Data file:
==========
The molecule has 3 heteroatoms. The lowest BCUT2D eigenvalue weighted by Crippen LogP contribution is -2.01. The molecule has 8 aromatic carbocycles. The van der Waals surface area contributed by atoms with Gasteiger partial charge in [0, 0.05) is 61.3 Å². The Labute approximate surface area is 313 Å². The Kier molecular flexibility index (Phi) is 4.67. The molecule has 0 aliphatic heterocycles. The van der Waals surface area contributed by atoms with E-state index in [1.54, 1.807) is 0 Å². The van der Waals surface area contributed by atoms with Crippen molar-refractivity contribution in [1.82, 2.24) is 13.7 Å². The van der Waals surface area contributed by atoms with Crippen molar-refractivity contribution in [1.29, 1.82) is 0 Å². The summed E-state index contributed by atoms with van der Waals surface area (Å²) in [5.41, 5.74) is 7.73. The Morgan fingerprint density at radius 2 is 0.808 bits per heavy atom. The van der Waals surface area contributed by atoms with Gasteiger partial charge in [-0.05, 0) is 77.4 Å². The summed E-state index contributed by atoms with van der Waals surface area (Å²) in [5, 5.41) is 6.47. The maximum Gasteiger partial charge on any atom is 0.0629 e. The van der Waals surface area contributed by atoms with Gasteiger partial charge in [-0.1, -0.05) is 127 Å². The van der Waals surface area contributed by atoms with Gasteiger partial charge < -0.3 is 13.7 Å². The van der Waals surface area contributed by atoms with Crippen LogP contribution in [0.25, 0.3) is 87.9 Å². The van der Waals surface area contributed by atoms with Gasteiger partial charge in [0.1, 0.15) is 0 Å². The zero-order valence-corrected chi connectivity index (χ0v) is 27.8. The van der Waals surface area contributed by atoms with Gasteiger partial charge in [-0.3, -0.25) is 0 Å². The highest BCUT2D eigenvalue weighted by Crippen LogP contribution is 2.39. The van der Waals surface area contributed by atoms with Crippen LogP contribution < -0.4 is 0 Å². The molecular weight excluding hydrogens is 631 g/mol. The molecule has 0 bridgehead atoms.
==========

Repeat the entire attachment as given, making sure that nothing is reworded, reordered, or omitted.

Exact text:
The molecule has 3 heteroatoms. The lowest BCUT2D eigenvalue weighted by Crippen LogP contribution is -2.01. The molecule has 8 aromatic carbocycles. The van der Waals surface area contributed by atoms with Gasteiger partial charge in [0, 0.05) is 61.3 Å². The Labute approximate surface area is 313 Å². The Kier molecular flexibility index (Phi) is 4.67. The molecule has 0 aliphatic heterocycles. The van der Waals surface area contributed by atoms with E-state index in [1.54, 1.807) is 0 Å². The van der Waals surface area contributed by atoms with Crippen molar-refractivity contribution in [1.82, 2.24) is 13.7 Å². The van der Waals surface area contributed by atoms with Crippen molar-refractivity contribution in [1.29, 1.82) is 0 Å². The summed E-state index contributed by atoms with van der Waals surface area (Å²) in [5.41, 5.74) is 7.73. The Morgan fingerprint density at radius 2 is 0.808 bits per heavy atom. The van der Waals surface area contributed by atoms with Gasteiger partial charge in [-0.05, 0) is 77.4 Å². The summed E-state index contributed by atoms with van der Waals surface area (Å²) in [5, 5.41) is 6.47. The maximum Gasteiger partial charge on any atom is 0.0629 e. The van der Waals surface area contributed by atoms with Gasteiger partial charge in [-0.1, -0.05) is 127 Å². The van der Waals surface area contributed by atoms with Gasteiger partial charge < -0.3 is 13.7 Å². The van der Waals surface area contributed by atoms with Crippen LogP contribution in [0.25, 0.3) is 87.9 Å². The van der Waals surface area contributed by atoms with Gasteiger partial charge in [0.1, 0.15) is 0 Å². The zero-order valence-corrected chi connectivity index (χ0v) is 27.8. The van der Waals surface area contributed by atoms with Gasteiger partial charge in [-0.3, -0.25) is 0 Å². The highest BCUT2D eigenvalue weighted by Crippen LogP contribution is 2.39. The van der Waals surface area contributed by atoms with Crippen LogP contribution < -0.4 is 0 Å². The molecular weight excluding hydrogens is 631 g/mol. The molecule has 0 bridgehead atoms.